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Day 118, Year of #Mygration: African Migrants Going South

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Today’s blog comes from Joseph Hanlon, a Visiting Research Fellow in the Department of Development Policy and Practice at The Open University who writes extensively about Mozambique.

Movement along the East Africa coast dates back centuries, and forms of Kiswahili are spoken along the coast, including in northern Mozambique, making travel easier. Decades of structural adjustment, growing poverty, and war are forcing young people to look further to try to find an income and better future. Young Tanzanian men have become street traders and become part of smuggling networks in northern Mozambique.

For thousands of Africans, South Africa is the goal, not Britain. Indeed, many Mozambicans work legally and illegally in South Africa. And Mozambique has become a major transit route for people from Somalia, Kenya and the Great Lakes region moving toward South Africa to find a better life.

Organised crime has grown in northern Mozambique, with the illegal export of ivory and wildlife products, timber, and rubies, while Mozambique has been part of a heroin trafficking route to South Africa and Europe for two decades. These networks are also regional, often communicating by WhatsApp. Regional migrants fit into these trafficking and smuggling networks.

The other migrant group in coastal northern Mozambique are the thousands of workers linked to the offshore gas field, one of the largest in Africa, which is now being developed. Again, as part of the neo-liberal model of encouraging foreign investment, the gas companies and the contractors were never forced to train local people or to do serious local sourcing, even of food that can be grown locally.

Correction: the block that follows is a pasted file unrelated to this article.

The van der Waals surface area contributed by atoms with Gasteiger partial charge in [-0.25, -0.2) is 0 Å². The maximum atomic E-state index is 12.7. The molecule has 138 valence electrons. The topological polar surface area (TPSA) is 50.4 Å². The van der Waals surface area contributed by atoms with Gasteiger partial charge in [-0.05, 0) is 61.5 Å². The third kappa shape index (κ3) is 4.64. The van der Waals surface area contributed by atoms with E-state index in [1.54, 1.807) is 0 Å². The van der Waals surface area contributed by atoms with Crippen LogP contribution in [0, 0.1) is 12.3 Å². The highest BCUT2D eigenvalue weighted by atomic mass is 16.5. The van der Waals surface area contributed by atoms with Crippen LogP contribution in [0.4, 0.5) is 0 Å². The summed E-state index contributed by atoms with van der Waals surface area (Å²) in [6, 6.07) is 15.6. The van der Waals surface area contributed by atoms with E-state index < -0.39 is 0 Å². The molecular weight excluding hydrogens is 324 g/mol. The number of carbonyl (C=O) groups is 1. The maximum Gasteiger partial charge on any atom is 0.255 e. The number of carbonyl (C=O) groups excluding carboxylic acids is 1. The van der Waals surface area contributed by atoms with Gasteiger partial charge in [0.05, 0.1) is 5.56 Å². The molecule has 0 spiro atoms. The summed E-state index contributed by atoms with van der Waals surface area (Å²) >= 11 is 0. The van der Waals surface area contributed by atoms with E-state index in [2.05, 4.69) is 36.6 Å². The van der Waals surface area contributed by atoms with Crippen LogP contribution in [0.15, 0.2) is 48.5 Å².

Disenchanted young men trying to get by with street trading in coastal towns like Palma and Moçimboa da Praia watch the relative wealth in big cars passing them by and see outsiders taking all the construction jobs. Based on social media and radical preachers who have joined with the migrants from the north, hundreds of these young men have turned to a simplified version of fundamentalist Islam to confront both the state and the region's own Islamic elite.

They joined the smuggling networks to earn money, some of which they spent to send members north for military and religious training - using the existing networks that move migrants.

Well enough trained, they finally attacked the town of Moçimboa da Praia in October. Since them more than 50 people have been killed in attacks and fighting with the riot police. They appear to work in small guerrilla groups of up to 10 men, armed mainly with knives and machetes. In Olumbi and Manjane village on 27 May, 10 people were beheaded with machetes.

Migration through Mozambique has increased as young people across East Africa search for a better future. Religious leaders and people involved in illegal trade have moved with the migrants. Now, youth in northern Mozambique, instead of migrating, have chosen to use their links with the migration networks to develop the capacity to challenge both the Mozambican state, and their traditional Islamic leaders. Yet again, it is clear that migration also changes the people who stay at home.

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